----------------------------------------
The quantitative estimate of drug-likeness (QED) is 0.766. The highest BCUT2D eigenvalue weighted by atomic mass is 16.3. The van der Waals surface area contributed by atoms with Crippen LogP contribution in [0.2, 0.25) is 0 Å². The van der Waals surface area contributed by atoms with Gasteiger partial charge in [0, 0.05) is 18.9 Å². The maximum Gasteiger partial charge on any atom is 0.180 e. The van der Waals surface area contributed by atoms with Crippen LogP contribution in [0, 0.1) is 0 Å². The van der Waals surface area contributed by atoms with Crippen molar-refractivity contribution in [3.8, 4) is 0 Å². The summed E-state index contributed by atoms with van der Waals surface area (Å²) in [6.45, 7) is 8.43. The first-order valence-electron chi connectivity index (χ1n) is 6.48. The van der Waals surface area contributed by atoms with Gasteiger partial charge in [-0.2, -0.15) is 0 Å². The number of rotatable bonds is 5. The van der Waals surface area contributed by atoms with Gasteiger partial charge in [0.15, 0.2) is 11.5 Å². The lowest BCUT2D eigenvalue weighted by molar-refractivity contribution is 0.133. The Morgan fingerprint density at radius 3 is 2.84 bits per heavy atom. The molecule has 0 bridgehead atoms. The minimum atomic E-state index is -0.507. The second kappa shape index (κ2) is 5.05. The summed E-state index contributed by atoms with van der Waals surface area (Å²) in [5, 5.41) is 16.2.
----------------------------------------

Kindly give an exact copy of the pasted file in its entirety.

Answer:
The quantitative estimate of drug-likeness (QED) is 0.766. The highest BCUT2D eigenvalue weighted by atomic mass is 16.3. The van der Waals surface area contributed by atoms with Crippen LogP contribution in [0.2, 0.25) is 0 Å². The van der Waals surface area contributed by atoms with Gasteiger partial charge in [0, 0.05) is 18.9 Å². The maximum Gasteiger partial charge on any atom is 0.180 e. The van der Waals surface area contributed by atoms with Crippen LogP contribution in [0, 0.1) is 0 Å². The van der Waals surface area contributed by atoms with Crippen molar-refractivity contribution in [3.8, 4) is 0 Å². The summed E-state index contributed by atoms with van der Waals surface area (Å²) in [6.45, 7) is 8.43. The first-order valence-electron chi connectivity index (χ1n) is 6.48. The van der Waals surface area contributed by atoms with Gasteiger partial charge in [-0.2, -0.15) is 0 Å². The number of rotatable bonds is 5. The van der Waals surface area contributed by atoms with Gasteiger partial charge in [0.15, 0.2) is 11.5 Å². The lowest BCUT2D eigenvalue weighted by molar-refractivity contribution is 0.133. The Morgan fingerprint density at radius 3 is 2.84 bits per heavy atom. The molecule has 0 bridgehead atoms. The minimum atomic E-state index is -0.507. The second kappa shape index (κ2) is 5.05. The summed E-state index contributed by atoms with van der Waals surface area (Å²) in [5, 5.41) is 16.2.